JuicyLucy

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I think the term "oily nails" has been taken to literally both from techs and clients.
The term puts images in minds that the nails themselves are producing oil, hence oily nails but as already stated, the nail can not product oil as it has no sebaceous glands.

I do think what it means though is exactly what again has already been mentioned, grot and grime from outside sources sitting on the nail and making it appear oily and of course the cuticle as it grows out along with the nail.

So yes, a thorough prep is indeed needed to ensure a clean surface and this should include a dehydrator to balance out the Ph of the nail surface ready for application of primer (if the system has a primer) and product.
It should also include a cuticle remover and cleanser too.

To many techs just remove shine with a file and think this is all the prep they need to do and then when the enhancements don't last, they use the excuse of "oh, you have oily nails" instead of taking a good look at themselves and if they are doing a thorough job.
I agree with everything you've said. There have been a lot of questions on here over the last couple of years where other geeks have suggested that the client maybe had oily nails as a solution for why enhancements lift. This leads me to believe that there are lots of techs out there who think this is possible. As you say, they all need to look at their prep.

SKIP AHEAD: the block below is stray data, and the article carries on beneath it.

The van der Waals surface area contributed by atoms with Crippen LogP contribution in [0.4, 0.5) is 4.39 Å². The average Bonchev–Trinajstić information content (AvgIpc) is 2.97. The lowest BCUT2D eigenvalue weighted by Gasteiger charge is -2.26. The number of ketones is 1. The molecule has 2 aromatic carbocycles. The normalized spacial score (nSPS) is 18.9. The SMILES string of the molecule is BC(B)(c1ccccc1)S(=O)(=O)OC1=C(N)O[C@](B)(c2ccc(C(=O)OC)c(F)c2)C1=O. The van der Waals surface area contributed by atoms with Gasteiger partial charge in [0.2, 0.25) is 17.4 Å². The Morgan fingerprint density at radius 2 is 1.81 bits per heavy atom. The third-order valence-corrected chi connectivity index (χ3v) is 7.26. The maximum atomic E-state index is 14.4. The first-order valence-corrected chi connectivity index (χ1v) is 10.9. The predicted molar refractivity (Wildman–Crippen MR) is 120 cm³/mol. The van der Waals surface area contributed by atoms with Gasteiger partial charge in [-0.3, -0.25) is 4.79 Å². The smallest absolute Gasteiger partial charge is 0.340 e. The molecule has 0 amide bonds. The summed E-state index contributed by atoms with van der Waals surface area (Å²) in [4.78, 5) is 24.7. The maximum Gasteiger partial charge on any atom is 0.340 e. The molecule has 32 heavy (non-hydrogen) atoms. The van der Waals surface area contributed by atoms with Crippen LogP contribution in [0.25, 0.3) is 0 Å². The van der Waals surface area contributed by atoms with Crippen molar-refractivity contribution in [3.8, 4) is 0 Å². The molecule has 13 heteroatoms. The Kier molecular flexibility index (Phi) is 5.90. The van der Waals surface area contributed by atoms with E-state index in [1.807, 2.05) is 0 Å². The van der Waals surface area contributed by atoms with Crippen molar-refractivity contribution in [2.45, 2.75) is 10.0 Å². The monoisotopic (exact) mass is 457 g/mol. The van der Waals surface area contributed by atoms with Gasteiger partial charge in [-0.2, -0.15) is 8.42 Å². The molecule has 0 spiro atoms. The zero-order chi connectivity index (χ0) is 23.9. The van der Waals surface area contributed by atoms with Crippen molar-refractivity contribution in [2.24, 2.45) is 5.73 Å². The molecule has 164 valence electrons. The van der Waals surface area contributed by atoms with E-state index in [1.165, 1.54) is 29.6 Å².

i guess it was a trick question then thanks :)
I wonder if this is a trick question or if you will need to correct your tutor and his/her materials?
 

Melissa82

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Would applying extra bond aid not be a bad idea? We are educated to apply primers and bonders sparingly so I would think you could potentially overexpose the client.
 

Wooshka

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I agree with everything you've said. There have been a lot of questions on here over the last couple of years where other geeks have suggested that the client maybe had oily nails as a solution for why enhancements lift. This leads me to believe that there are lots of techs out there who think this is possible. As you say, they all need to look at their prep.




I wonder if this is a trick question or if you will need to correct your tutor and his/her materials?
Exactly:) Too many techs say this term and use it too much but especially use it as the excuse for problems.
I always go back to prep cause with any problem, it's always best to start at the beginning to sort it out and prep is our beginning:)
 

JuicyLucy

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Would applying extra bond aid not be a bad idea? We are educated to apply primers and bonders sparingly so I would think you could potentially overexpose the client.
OPI Bondaid (as referred to by the OP) is just a dehydrator.